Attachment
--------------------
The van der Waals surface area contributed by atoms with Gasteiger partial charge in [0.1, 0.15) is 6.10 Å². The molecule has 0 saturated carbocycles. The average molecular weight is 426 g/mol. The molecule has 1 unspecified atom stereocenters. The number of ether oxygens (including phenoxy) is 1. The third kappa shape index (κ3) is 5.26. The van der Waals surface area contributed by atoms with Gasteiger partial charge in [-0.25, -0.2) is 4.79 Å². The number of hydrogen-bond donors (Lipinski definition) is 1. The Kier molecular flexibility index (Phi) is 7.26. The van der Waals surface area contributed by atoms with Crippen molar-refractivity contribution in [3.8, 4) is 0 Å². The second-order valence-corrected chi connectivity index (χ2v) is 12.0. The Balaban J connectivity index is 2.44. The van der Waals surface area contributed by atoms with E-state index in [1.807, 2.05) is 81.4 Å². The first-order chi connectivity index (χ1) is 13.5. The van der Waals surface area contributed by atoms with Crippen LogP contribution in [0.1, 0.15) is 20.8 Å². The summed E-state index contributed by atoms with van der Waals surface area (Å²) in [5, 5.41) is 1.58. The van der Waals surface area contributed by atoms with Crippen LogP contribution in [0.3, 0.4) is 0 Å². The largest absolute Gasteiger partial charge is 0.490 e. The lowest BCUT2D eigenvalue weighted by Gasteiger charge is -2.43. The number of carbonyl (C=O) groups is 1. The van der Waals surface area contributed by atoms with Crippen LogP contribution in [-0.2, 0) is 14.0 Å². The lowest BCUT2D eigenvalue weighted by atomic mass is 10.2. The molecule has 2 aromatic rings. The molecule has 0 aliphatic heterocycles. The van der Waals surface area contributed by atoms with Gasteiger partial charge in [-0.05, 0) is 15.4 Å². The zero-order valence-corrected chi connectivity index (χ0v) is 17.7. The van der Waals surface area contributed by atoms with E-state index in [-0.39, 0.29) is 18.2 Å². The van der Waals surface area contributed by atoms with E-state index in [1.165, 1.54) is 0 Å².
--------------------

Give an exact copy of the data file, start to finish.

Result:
The van der Waals surface area contributed by atoms with Gasteiger partial charge in [0.1, 0.15) is 6.10 Å². The molecule has 0 saturated carbocycles. The average molecular weight is 426 g/mol. The molecule has 1 unspecified atom stereocenters. The number of ether oxygens (including phenoxy) is 1. The third kappa shape index (κ3) is 5.26. The van der Waals surface area contributed by atoms with Gasteiger partial charge in [-0.25, -0.2) is 4.79 Å². The number of hydrogen-bond donors (Lipinski definition) is 1. The Kier molecular flexibility index (Phi) is 7.26. The van der Waals surface area contributed by atoms with Crippen molar-refractivity contribution in [3.8, 4) is 0 Å². The second-order valence-corrected chi connectivity index (χ2v) is 12.0. The Balaban J connectivity index is 2.44. The van der Waals surface area contributed by atoms with E-state index in [1.807, 2.05) is 81.4 Å². The first-order chi connectivity index (χ1) is 13.5. The van der Waals surface area contributed by atoms with Crippen LogP contribution in [0.1, 0.15) is 20.8 Å². The summed E-state index contributed by atoms with van der Waals surface area (Å²) in [5, 5.41) is 1.58. The van der Waals surface area contributed by atoms with Crippen LogP contribution in [0.3, 0.4) is 0 Å². The largest absolute Gasteiger partial charge is 0.490 e. The lowest BCUT2D eigenvalue weighted by Gasteiger charge is -2.43. The number of carbonyl (C=O) groups is 1. The van der Waals surface area contributed by atoms with Crippen LogP contribution in [-0.2, 0) is 14.0 Å². The lowest BCUT2D eigenvalue weighted by atomic mass is 10.2. The molecule has 2 aromatic rings. The molecule has 0 aliphatic heterocycles. The van der Waals surface area contributed by atoms with Gasteiger partial charge in [-0.05, 0) is 15.4 Å². The zero-order valence-corrected chi connectivity index (χ0v) is 17.7. The van der Waals surface area contributed by atoms with E-state index in [-0.39, 0.29) is 18.2 Å². The van der Waals surface area contributed by atoms with E-state index in [1.165, 1.54) is 0 Å².